Pearl-spotted Owlet

© Karl Svendsen

Name

Pearl-spotted owlet (Glaucidium perlatum)

Appearance

Pearl-spotted owlets are one of Southern Africa’s smallest owls. They are only 18–19 cm and do not have ‘ear’ tufts. They have cinnamon brown heads with off-white facial disks. The upper parts are brown with numerous dusky rimmed white spots. Their underparts are white streaked with brown and their eyes are yellow.

Pearl-spotted Owlet Diet

The pearl-spotted owlet feeds on a variety of prey, like insects, bats and small rodents. Although they mainly feed on invertebrates the powerful talons allow it to catch birds up to the size of large weavers, small mammals and reptiles. They have been recorded to take laughing dove weighing 200 g. This is an achievement considering the owlet only weighs around 85 g.

Pearl-spotted Owlet Breeding

Pearl-spotted owlets will breed from August to November in South Africa. The female lays 2 - 4 eggs in a tree cavity, often made by woodpeckers or barbets. Both parents possibly incubate the eggs for up to 31 days and the chicks become independent a few weeks later.

Pearl-spotted Owlet Behaviour

While most owls are typically nocturnal, hunting under the cover of darkness, some owls use the daylight hours to avoid competition with and predation by their larger counterparts. The pearl-spotted owlet is typically crepuscular, meaning that it is active early morning and late afternoon. Because it hunts during the daylight hours, it does not rely as heavily on the use of hearing to locate prey. The pearl-spotted owlet uses startle displays to ward off its enemies. It has two eye-spots on the back of its head, that mimic real eyes, and a predator would be hard pressed to know for sure which way the owlet is really looking. This technique is used to dissuade attackers, as predators generally won’t pursue prey from the front, as they then lose the element of surprise critical for effective hunting. By Megan Emmett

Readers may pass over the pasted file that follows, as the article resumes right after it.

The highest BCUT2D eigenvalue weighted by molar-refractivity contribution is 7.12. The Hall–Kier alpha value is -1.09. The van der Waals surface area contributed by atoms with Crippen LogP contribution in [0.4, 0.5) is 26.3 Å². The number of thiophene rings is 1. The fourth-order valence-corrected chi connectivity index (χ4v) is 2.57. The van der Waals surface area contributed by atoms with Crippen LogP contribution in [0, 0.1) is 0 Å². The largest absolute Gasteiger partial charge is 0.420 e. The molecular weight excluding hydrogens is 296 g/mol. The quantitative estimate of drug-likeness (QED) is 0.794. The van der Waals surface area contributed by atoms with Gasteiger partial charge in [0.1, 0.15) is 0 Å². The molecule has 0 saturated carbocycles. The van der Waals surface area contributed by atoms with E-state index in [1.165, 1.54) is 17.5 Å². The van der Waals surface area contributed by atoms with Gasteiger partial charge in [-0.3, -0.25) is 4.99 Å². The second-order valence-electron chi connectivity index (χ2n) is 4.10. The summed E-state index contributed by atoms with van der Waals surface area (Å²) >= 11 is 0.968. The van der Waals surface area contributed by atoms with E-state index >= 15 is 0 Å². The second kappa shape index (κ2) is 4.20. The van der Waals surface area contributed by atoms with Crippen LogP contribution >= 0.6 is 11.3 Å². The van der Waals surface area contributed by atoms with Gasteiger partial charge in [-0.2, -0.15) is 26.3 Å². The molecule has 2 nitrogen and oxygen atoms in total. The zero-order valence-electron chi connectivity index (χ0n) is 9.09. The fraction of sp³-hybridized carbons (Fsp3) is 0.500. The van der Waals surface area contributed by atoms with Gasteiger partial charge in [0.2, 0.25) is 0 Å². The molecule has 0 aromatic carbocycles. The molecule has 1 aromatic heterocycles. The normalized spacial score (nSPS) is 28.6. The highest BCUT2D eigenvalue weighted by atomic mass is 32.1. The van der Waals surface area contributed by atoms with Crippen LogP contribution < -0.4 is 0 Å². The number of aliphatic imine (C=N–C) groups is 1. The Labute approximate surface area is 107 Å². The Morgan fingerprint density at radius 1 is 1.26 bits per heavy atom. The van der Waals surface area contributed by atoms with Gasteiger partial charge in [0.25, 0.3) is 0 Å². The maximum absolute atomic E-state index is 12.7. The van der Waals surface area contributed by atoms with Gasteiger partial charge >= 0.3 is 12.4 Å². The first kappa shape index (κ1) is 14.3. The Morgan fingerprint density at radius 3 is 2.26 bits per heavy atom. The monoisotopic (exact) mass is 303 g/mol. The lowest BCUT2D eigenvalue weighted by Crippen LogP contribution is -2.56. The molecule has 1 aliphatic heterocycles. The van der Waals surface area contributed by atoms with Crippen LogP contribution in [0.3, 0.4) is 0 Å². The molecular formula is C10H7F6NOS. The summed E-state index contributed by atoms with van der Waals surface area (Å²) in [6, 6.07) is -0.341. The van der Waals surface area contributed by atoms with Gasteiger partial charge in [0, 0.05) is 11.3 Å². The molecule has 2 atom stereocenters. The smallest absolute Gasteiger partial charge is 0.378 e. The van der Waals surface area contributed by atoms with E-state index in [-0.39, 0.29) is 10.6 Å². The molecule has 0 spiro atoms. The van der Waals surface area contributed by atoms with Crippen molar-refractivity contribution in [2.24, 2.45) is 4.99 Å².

Habitat

The pearl-spotted owlet is found in open savannah and semi open woodlands in South Africa. They tend to avoid areas with long grass, desserts and thick forests.

Where they are found

Pearl-spotted owlets are widely spread in Southern Africa. They are mainly found in bushveld and woodland areas where they are commonly seen all year round. They are probably the most diurnal of the Southern African owls.